One other thing I wanted to mention about the song is the meaning of Noel. I imagine most people don’t know it and have often wondered. It simply means “Christmas” and, unfortunately, I have no interesting story to mention about its origins.

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The Story Behind “O Holy Night”

o holy night

The interesting thing about “O Holy Night” is that it was not created by anyone who was a genuine Christian. It began as a poem written by a Frenchman who was a commissionaire of wine in response to a request by his parish priest for a poem to be used at midnight mass on Christmas. Placide Cappeau used the text of Luke to imagine what it would have been like to be in the manger when Jesus was born. After he complete the poem Cappeau asked his friend, Adolphe Charles Adams, a Jew, to help him turn the poem into a song.

As Adolphe studied “Cantique de Noel,” he couldn’t help but note its overtly spiritual lyrics embracing the birth of a Savior. A man of Jewish ancestry, these words represented a holiday he didn’t celebrate and a man he did not view as the Son of God. Nevertheless, moved by more than friendship, Adams quickly and diligently went to work, attempting to marry an original score to Cappeau’s beautiful words. Adams’s finished work pleased both poet and priest. It was performed just three weeks later at a midnight mass on Christmas Eve. Neither the wine commissionaire nor the composer was prepared for what happened next.

Initially, “Cantique de Noel” was wholeheartedly accepted by the church in France and the song quickly found its way into various Catholic Christmas services. But when Placide Cappeau walked away from the church and became a part of the socialist movement, and church leaders discovered that Adolphe Adams was a Jew, the song—which had quickly grown to be one of the most beloved Christmas songs in France—was suddenly and uniformly denounced by the church. The heads of the French Catholic church of the time deemed “Cantique de Noel” as unfit for church services because of its lack of musical taste and “total absence of the spirit of religion.” Yet even as the church tried to bury the Christmas song, the French people continued to sing it, and a decade later a reclusive American writer brought it to a whole new audience halfway around the world.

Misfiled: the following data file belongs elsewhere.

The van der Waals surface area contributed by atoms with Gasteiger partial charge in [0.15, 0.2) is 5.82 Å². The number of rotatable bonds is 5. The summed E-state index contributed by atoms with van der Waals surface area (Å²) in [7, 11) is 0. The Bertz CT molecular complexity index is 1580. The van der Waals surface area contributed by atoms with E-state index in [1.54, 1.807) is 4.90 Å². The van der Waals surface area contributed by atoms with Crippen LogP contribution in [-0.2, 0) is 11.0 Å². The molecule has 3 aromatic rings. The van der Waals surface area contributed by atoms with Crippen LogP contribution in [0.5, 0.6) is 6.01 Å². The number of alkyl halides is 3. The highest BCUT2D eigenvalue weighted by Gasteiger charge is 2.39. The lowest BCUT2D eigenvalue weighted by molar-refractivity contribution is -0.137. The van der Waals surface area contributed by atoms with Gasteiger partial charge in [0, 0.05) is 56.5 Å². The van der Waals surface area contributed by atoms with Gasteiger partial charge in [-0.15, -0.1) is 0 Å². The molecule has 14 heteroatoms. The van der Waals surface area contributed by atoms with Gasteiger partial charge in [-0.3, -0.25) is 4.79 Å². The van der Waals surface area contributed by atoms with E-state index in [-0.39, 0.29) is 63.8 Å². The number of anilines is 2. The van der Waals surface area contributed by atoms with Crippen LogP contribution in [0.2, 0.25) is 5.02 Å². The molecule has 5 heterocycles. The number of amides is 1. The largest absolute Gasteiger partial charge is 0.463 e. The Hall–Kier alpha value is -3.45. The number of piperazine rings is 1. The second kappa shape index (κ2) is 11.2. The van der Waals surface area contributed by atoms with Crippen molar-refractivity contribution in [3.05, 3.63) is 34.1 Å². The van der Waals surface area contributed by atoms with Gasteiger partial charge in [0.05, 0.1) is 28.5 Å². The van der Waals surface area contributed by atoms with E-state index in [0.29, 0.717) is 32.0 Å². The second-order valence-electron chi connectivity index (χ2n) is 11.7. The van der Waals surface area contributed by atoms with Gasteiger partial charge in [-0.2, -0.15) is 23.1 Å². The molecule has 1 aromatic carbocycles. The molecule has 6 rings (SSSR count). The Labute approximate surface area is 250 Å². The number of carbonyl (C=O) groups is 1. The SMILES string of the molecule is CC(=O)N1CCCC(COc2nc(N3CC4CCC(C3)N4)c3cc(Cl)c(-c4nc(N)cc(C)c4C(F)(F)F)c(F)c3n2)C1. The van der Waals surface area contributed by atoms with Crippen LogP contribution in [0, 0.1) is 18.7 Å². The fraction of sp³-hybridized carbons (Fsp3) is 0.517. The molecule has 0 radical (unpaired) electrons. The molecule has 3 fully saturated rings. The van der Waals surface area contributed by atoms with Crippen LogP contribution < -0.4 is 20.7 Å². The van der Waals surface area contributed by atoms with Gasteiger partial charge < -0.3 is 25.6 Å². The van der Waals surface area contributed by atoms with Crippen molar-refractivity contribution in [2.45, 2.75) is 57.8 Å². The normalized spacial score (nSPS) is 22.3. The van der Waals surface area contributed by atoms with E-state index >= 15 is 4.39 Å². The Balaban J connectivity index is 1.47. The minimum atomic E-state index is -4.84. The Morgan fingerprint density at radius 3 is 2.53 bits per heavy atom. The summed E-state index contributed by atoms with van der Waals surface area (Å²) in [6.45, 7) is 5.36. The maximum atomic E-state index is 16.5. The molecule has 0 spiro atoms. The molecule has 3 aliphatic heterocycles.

John Sullivan Dwight, an abolitionist, translated the song into English and brought it to the U.S. by publishing it in his magazine and multiple songbooks. For Dwight the song spoke to the issue of slavery and taught us that Christ came to liberate all men from the bondage of sin. Naturally, the song became popular in the North during the Civil War.

In France, the song remained in a condemned status until an American performed what some people thought was a miracle using the song.